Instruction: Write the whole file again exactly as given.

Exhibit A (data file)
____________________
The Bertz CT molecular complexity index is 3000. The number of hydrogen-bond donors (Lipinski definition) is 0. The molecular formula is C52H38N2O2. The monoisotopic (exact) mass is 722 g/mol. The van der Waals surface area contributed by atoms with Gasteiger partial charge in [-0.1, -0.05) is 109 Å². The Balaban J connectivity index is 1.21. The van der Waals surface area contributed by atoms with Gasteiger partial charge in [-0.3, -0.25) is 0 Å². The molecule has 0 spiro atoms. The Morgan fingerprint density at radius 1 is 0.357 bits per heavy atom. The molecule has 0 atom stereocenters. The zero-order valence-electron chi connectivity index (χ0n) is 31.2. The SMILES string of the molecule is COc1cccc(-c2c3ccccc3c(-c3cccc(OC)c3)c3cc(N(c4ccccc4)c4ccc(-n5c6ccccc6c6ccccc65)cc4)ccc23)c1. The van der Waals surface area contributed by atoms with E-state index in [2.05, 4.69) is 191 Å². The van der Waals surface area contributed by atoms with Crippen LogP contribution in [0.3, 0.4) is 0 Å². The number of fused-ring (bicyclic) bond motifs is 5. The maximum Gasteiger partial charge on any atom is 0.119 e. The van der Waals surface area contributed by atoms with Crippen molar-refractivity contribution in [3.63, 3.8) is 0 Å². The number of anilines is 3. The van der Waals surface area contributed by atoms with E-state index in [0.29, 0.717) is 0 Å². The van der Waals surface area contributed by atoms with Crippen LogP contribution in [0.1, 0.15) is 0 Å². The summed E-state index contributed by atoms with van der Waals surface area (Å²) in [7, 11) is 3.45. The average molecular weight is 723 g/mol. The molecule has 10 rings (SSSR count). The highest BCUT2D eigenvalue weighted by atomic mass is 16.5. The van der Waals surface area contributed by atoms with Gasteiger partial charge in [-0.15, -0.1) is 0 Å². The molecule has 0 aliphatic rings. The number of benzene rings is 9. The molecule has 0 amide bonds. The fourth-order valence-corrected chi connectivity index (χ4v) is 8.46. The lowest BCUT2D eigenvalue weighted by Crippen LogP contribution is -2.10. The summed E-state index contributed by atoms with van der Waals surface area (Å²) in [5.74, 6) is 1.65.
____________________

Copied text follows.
The Bertz CT molecular complexity index is 3000. The number of hydrogen-bond donors (Lipinski definition) is 0. The molecular formula is C52H38N2O2. The monoisotopic (exact) mass is 722 g/mol. The van der Waals surface area contributed by atoms with Gasteiger partial charge in [-0.1, -0.05) is 109 Å². The Balaban J connectivity index is 1.21. The van der Waals surface area contributed by atoms with Gasteiger partial charge in [-0.3, -0.25) is 0 Å². The molecule has 0 spiro atoms. The Morgan fingerprint density at radius 1 is 0.357 bits per heavy atom. The molecule has 0 atom stereocenters. The zero-order valence-electron chi connectivity index (χ0n) is 31.2. The SMILES string of the molecule is COc1cccc(-c2c3ccccc3c(-c3cccc(OC)c3)c3cc(N(c4ccccc4)c4ccc(-n5c6ccccc6c6ccccc65)cc4)ccc23)c1. The van der Waals surface area contributed by atoms with E-state index in [2.05, 4.69) is 191 Å². The van der Waals surface area contributed by atoms with Crippen LogP contribution in [0.3, 0.4) is 0 Å². The number of fused-ring (bicyclic) bond motifs is 5. The maximum Gasteiger partial charge on any atom is 0.119 e. The van der Waals surface area contributed by atoms with Crippen molar-refractivity contribution in [3.63, 3.8) is 0 Å². The number of anilines is 3. The van der Waals surface area contributed by atoms with E-state index in [0.29, 0.717) is 0 Å². The van der Waals surface area contributed by atoms with Crippen LogP contribution in [0.1, 0.15) is 0 Å². The summed E-state index contributed by atoms with van der Waals surface area (Å²) in [7, 11) is 3.45. The average molecular weight is 723 g/mol. The molecule has 10 rings (SSSR count). The highest BCUT2D eigenvalue weighted by atomic mass is 16.5. The van der Waals surface area contributed by atoms with Gasteiger partial charge in [-0.15, -0.1) is 0 Å². The molecule has 0 aliphatic rings. The number of benzene rings is 9. The molecule has 0 amide bonds. The fourth-order valence-corrected chi connectivity index (χ4v) is 8.46. The lowest BCUT2D eigenvalue weighted by Crippen LogP contribution is -2.10. The summed E-state index contributed by atoms with van der Waals surface area (Å²) in [5.74, 6) is 1.65.